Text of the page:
I don’t know how long the Republican Party can hold out for. I don’t think the Libertarian Party is necessarily a serious competitor (I’m voting for Gary Johnson anyway, of course!) nor do I think the Green party has impressive prospects, but at some point I suspect some wise Republicans who will want long political careers passing reforms they can be proud of will eventually want to cut their ties.

In my personal fantasy, those wise Republican separatists, along with some Libertarian separatists who refuse to go along with the extremism and pseudo-anarchy will form a “Safety-Net Libertarian” Party. That may not be likely in the near future, but the decline in credibility within the Republican party is. What of the prospects of it’s potential destruction?

Just look at the most basic facts: most university professors are not Republican. Most media organizations do not lean Republican. That’s not because they’re totally brainwashed by a communist subversion scheme. It is because anybody who is watching the Republican Party can see it is destroying itself. It fails to compete and gain real legitimacy in the eyes of the people, who only go to the Democratic party, because at least the Democrats try to pretend they’re addressing more concerns that affect more people.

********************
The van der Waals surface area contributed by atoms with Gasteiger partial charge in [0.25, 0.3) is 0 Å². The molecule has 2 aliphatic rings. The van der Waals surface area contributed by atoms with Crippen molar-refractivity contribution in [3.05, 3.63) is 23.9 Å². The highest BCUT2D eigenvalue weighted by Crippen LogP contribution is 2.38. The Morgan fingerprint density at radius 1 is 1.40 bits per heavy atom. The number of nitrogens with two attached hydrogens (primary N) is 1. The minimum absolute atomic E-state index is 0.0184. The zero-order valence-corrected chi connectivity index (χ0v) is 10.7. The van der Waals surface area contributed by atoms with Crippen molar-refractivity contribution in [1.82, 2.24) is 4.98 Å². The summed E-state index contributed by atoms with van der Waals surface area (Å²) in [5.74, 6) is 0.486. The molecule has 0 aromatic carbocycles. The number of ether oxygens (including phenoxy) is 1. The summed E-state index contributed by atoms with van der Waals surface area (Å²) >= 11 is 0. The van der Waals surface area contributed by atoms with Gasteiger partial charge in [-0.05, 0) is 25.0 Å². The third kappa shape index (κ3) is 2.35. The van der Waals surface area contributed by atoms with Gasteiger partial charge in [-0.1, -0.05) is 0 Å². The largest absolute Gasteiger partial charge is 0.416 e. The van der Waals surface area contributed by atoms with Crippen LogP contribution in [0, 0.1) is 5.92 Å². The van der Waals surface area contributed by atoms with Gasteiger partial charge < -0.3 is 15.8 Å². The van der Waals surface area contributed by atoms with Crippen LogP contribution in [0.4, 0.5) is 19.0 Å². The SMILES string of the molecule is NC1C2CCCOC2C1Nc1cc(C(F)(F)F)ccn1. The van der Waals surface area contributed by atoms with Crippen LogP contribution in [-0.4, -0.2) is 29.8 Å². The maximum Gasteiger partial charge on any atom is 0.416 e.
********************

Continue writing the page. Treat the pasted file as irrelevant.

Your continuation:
The Democrats are for the civil liberties of homosexuals and women. The Democrats at least claim to look out for the poor. The Democrats at least listen to the scientists who are concerned about climate change. The Democrats at least try to claim respect for religious diversity. That’s why they can get away with having a presidential candidate with such horrible judgement – one who votes for deadly war, astronomical debt, and violates state department policy.

Because they do a better job trying to reach out, where as Trump is the alienator in chief. Both the Trump and Clinton are disasters and that should mean something to Speaker Ryan and if rebranding and improving the Republican party meant anything to him, all he did by voting for Trump and voicing support for him was dramatically lower the odds of Republican Party’s and his own long term success.

Author: Sean O'Connor

Hi, I'm Sean O'Connor, a poet and writer pursuing my MFA in Creative and Professional Writing at William Paterson University, where I also work as a learning generalist and where I received my BA in Liberal Studies. Currently. I also work as a writing tutor at Raritan Valley Community College and Mercer County Community College.